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Fresh, Funky, and Fearless

기사승인 2018.06.04  16:05:06

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- The upcoming female faces of music

   
   
 
MUSIC, TO the casual listener, may sometimes feel ingenuine. With radios cycling through what seems like the same few songs every thirty minutes, individuality and imaginative sound feel absent. However, outside of the realm of the *Billboard* Top 40s chart, which ranks the most popular songs at any given point in time, artists, specifically female artists, make waves with fresh, new sounds and push the boundaries of conventional genre. By embracing experimental styles, sexual sensationalism and emo-infused hip hop, female artists seek out their identities and unapologetically produce work that celebrates themselves. Despite the crowded field of music, the following six women own their own unique identity and style, and work to change the way that audiences think of music. These six women, while they may not always be at the top of the charts, are putting in work in their respective circles and deserve more attention for the work that they do.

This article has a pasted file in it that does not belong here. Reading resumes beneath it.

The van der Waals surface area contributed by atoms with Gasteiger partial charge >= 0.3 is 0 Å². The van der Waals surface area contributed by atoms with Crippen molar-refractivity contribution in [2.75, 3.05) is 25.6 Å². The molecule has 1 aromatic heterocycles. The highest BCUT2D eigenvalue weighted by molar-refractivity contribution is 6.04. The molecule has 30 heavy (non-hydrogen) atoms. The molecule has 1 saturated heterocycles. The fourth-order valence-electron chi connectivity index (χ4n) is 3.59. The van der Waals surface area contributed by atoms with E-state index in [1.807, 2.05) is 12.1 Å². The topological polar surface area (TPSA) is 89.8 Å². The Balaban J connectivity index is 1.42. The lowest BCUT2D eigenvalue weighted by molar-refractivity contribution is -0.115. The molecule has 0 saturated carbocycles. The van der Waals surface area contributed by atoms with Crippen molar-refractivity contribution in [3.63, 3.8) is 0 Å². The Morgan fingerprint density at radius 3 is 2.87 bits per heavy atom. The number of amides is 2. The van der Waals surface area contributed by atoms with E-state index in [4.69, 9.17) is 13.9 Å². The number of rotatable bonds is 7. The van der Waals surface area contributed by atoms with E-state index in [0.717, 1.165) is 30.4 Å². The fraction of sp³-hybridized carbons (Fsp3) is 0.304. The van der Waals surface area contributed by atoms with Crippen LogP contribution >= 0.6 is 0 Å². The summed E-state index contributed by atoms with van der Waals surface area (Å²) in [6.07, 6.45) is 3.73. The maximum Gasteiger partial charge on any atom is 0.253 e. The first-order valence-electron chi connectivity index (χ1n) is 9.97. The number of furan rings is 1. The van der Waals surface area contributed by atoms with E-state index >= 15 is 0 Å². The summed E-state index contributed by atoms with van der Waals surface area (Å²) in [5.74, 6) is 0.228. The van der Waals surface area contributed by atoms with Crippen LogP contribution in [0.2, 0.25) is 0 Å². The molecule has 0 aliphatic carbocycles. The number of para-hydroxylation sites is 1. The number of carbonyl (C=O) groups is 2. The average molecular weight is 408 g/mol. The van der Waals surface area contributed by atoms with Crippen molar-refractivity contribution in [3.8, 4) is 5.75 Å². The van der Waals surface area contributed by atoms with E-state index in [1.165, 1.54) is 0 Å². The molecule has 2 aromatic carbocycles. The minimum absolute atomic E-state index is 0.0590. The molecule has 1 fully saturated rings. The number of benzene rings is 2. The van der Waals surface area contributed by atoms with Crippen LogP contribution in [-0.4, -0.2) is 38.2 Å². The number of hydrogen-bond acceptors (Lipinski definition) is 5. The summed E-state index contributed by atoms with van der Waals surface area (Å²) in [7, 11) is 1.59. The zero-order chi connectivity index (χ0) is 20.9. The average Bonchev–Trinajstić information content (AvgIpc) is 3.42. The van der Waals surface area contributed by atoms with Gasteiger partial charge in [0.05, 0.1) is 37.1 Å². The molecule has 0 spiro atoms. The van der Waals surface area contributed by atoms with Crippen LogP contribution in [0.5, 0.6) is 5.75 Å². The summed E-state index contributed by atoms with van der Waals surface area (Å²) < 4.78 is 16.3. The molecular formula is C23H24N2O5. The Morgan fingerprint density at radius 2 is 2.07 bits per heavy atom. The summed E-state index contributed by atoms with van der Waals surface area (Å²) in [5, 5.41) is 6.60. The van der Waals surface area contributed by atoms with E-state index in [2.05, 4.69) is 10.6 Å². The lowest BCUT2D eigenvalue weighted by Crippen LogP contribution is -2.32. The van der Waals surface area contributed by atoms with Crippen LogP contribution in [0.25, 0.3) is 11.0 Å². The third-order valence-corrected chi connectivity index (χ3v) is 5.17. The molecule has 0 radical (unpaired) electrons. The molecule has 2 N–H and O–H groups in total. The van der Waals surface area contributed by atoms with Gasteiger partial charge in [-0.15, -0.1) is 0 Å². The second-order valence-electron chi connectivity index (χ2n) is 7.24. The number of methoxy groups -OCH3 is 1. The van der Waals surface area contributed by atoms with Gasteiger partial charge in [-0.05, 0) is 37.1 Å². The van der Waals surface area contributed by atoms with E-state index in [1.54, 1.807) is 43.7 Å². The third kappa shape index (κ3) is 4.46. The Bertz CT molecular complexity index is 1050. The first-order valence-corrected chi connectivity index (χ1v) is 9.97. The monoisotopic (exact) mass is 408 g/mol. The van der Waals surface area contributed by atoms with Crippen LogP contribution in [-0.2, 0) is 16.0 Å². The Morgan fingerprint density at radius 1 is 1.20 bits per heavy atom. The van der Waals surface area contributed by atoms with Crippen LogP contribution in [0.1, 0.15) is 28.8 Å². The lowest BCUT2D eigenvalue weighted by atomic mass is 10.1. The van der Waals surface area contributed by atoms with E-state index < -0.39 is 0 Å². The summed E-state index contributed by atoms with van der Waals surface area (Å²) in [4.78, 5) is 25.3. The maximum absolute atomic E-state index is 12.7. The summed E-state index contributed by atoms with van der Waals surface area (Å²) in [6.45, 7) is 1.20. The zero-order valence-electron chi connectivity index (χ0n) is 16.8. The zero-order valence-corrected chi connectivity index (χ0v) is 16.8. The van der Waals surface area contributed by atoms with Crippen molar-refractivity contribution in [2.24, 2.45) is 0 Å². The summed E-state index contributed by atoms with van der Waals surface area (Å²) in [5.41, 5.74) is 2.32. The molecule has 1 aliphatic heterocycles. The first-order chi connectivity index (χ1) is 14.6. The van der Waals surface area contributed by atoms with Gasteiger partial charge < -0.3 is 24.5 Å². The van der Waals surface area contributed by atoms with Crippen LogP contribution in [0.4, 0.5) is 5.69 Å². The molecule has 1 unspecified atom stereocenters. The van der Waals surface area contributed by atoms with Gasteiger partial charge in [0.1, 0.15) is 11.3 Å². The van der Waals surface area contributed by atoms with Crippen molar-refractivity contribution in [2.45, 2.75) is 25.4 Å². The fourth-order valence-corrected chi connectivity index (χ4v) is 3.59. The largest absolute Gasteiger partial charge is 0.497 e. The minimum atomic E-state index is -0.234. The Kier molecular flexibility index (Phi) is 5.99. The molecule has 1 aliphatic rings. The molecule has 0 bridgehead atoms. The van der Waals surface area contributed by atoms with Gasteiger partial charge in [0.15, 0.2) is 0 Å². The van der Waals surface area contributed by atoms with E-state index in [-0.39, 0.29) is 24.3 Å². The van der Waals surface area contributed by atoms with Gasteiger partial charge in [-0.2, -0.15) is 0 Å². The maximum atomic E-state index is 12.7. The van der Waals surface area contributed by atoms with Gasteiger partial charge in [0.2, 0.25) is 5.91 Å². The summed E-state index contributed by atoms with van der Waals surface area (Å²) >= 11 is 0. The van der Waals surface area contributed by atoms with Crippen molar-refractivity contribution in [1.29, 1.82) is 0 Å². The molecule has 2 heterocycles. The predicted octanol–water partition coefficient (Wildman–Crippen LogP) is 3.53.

Janelle Monáe: Sexuality, Blackness and Futurism
   Janelle Monáe’s latest work, *Dirty Computer* is sexually liberated, politically charged, visually stunning—and number one on American R&B Charts. The 14-song record was released with a 48-minute “Emotion Picture” rather than separate music videos. It is a large departure from Monáe’s earlier works. In previous albums, Monáe sang and acted in music videos under an alter-ego, Cindi Mayweather. However, in *Dirty Computer* Monáe not only sheds the identity of Cindi Mayweather, but she is also upfront and vulnerable about her own identity in the public light.